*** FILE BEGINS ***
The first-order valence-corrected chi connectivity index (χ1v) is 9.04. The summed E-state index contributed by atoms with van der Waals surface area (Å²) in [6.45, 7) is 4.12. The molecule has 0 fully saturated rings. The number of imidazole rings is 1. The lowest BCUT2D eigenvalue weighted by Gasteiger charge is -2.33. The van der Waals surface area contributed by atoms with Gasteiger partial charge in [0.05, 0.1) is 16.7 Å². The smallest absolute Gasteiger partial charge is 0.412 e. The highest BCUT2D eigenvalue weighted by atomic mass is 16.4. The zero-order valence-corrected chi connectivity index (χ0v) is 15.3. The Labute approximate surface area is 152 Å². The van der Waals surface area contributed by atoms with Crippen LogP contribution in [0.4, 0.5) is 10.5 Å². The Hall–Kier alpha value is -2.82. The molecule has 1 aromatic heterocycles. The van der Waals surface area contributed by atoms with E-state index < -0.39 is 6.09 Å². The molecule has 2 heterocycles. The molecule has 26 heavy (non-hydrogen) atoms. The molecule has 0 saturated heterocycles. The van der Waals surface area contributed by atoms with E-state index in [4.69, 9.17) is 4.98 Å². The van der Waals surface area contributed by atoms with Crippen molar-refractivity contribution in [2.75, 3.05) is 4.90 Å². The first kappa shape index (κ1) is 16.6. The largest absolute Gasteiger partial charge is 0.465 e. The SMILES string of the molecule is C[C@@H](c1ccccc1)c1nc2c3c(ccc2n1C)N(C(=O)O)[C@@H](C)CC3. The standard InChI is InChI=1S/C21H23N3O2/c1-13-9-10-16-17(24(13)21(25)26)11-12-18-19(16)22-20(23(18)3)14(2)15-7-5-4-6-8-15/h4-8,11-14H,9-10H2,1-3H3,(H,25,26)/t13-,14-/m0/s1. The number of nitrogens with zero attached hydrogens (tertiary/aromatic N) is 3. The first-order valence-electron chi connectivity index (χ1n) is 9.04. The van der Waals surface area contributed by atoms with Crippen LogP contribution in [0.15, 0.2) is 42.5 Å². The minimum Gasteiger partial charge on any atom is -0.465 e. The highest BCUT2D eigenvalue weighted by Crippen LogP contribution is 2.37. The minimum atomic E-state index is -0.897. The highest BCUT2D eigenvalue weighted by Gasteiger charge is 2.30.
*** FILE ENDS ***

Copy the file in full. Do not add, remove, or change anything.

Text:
The first-order valence-corrected chi connectivity index (χ1v) is 9.04. The summed E-state index contributed by atoms with van der Waals surface area (Å²) in [6.45, 7) is 4.12. The molecule has 0 fully saturated rings. The number of imidazole rings is 1. The lowest BCUT2D eigenvalue weighted by Gasteiger charge is -2.33. The van der Waals surface area contributed by atoms with Gasteiger partial charge in [0.05, 0.1) is 16.7 Å². The smallest absolute Gasteiger partial charge is 0.412 e. The highest BCUT2D eigenvalue weighted by atomic mass is 16.4. The zero-order valence-corrected chi connectivity index (χ0v) is 15.3. The Labute approximate surface area is 152 Å². The van der Waals surface area contributed by atoms with Crippen LogP contribution in [0.4, 0.5) is 10.5 Å². The Hall–Kier alpha value is -2.82. The molecule has 1 aromatic heterocycles. The van der Waals surface area contributed by atoms with E-state index < -0.39 is 6.09 Å². The molecule has 2 heterocycles. The molecule has 26 heavy (non-hydrogen) atoms. The molecule has 0 saturated heterocycles. The van der Waals surface area contributed by atoms with E-state index in [4.69, 9.17) is 4.98 Å². The van der Waals surface area contributed by atoms with Crippen molar-refractivity contribution in [2.75, 3.05) is 4.90 Å². The first kappa shape index (κ1) is 16.6. The largest absolute Gasteiger partial charge is 0.465 e. The SMILES string of the molecule is C[C@@H](c1ccccc1)c1nc2c3c(ccc2n1C)N(C(=O)O)[C@@H](C)CC3. The standard InChI is InChI=1S/C21H23N3O2/c1-13-9-10-16-17(24(13)21(25)26)11-12-18-19(16)22-20(23(18)3)14(2)15-7-5-4-6-8-15/h4-8,11-14H,9-10H2,1-3H3,(H,25,26)/t13-,14-/m0/s1. The number of nitrogens with zero attached hydrogens (tertiary/aromatic N) is 3. The first-order valence-electron chi connectivity index (χ1n) is 9.04. The van der Waals surface area contributed by atoms with Crippen LogP contribution in [0.15, 0.2) is 42.5 Å². The minimum Gasteiger partial charge on any atom is -0.465 e. The highest BCUT2D eigenvalue weighted by Crippen LogP contribution is 2.37. The minimum atomic E-state index is -0.897. The highest BCUT2D eigenvalue weighted by Gasteiger charge is 2.30.